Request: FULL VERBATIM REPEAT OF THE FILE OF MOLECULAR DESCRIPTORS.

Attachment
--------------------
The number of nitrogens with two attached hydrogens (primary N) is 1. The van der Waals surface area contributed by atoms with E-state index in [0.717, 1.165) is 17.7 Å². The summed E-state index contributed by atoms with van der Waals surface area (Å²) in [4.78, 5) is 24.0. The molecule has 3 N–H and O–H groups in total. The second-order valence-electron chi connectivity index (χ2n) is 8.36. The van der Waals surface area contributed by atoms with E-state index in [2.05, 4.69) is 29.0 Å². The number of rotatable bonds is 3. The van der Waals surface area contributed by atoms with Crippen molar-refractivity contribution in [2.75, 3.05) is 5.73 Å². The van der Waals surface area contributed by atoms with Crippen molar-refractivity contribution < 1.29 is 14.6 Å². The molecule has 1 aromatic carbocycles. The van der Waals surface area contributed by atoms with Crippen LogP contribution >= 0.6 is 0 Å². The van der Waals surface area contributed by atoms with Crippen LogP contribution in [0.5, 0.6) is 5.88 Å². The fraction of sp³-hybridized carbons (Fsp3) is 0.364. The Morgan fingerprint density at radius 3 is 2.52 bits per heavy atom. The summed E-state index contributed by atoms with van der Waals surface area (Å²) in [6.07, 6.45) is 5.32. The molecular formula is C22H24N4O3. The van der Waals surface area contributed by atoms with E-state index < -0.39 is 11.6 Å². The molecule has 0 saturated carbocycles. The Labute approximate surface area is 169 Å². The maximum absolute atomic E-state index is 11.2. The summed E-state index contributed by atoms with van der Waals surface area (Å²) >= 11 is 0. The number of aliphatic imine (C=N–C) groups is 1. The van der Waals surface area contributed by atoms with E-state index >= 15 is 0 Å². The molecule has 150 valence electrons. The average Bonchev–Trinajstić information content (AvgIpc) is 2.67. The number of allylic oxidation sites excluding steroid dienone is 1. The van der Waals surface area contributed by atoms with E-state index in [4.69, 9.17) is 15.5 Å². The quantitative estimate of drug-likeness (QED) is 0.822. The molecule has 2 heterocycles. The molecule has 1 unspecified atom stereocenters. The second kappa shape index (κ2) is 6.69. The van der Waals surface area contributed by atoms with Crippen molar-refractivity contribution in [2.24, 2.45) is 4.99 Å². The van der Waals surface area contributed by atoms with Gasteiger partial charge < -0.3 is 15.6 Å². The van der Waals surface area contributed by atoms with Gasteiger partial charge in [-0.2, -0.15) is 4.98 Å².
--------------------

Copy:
The number of nitrogens with two attached hydrogens (primary N) is 1. The van der Waals surface area contributed by atoms with E-state index in [0.717, 1.165) is 17.7 Å². The summed E-state index contributed by atoms with van der Waals surface area (Å²) in [4.78, 5) is 24.0. The molecule has 3 N–H and O–H groups in total. The second-order valence-electron chi connectivity index (χ2n) is 8.36. The van der Waals surface area contributed by atoms with E-state index in [2.05, 4.69) is 29.0 Å². The number of rotatable bonds is 3. The van der Waals surface area contributed by atoms with Crippen molar-refractivity contribution in [2.75, 3.05) is 5.73 Å². The van der Waals surface area contributed by atoms with Crippen molar-refractivity contribution < 1.29 is 14.6 Å². The molecule has 1 aromatic carbocycles. The van der Waals surface area contributed by atoms with Crippen LogP contribution >= 0.6 is 0 Å². The van der Waals surface area contributed by atoms with Crippen LogP contribution in [0.5, 0.6) is 5.88 Å². The fraction of sp³-hybridized carbons (Fsp3) is 0.364. The Morgan fingerprint density at radius 3 is 2.52 bits per heavy atom. The summed E-state index contributed by atoms with van der Waals surface area (Å²) in [6.07, 6.45) is 5.32. The molecular formula is C22H24N4O3. The van der Waals surface area contributed by atoms with E-state index < -0.39 is 11.6 Å². The molecule has 0 saturated carbocycles. The Labute approximate surface area is 169 Å². The maximum absolute atomic E-state index is 11.2. The summed E-state index contributed by atoms with van der Waals surface area (Å²) >= 11 is 0. The number of aliphatic imine (C=N–C) groups is 1. The van der Waals surface area contributed by atoms with E-state index >= 15 is 0 Å². The molecule has 150 valence electrons. The average Bonchev–Trinajstić information content (AvgIpc) is 2.67. The number of allylic oxidation sites excluding steroid dienone is 1. The van der Waals surface area contributed by atoms with E-state index in [4.69, 9.17) is 15.5 Å². The quantitative estimate of drug-likeness (QED) is 0.822. The molecule has 2 heterocycles. The molecule has 1 unspecified atom stereocenters. The second kappa shape index (κ2) is 6.69. The van der Waals surface area contributed by atoms with Crippen molar-refractivity contribution in [2.24, 2.45) is 4.99 Å². The van der Waals surface area contributed by atoms with Gasteiger partial charge < -0.3 is 15.6 Å². The van der Waals surface area contributed by atoms with Gasteiger partial charge in [-0.2, -0.15) is 4.98 Å².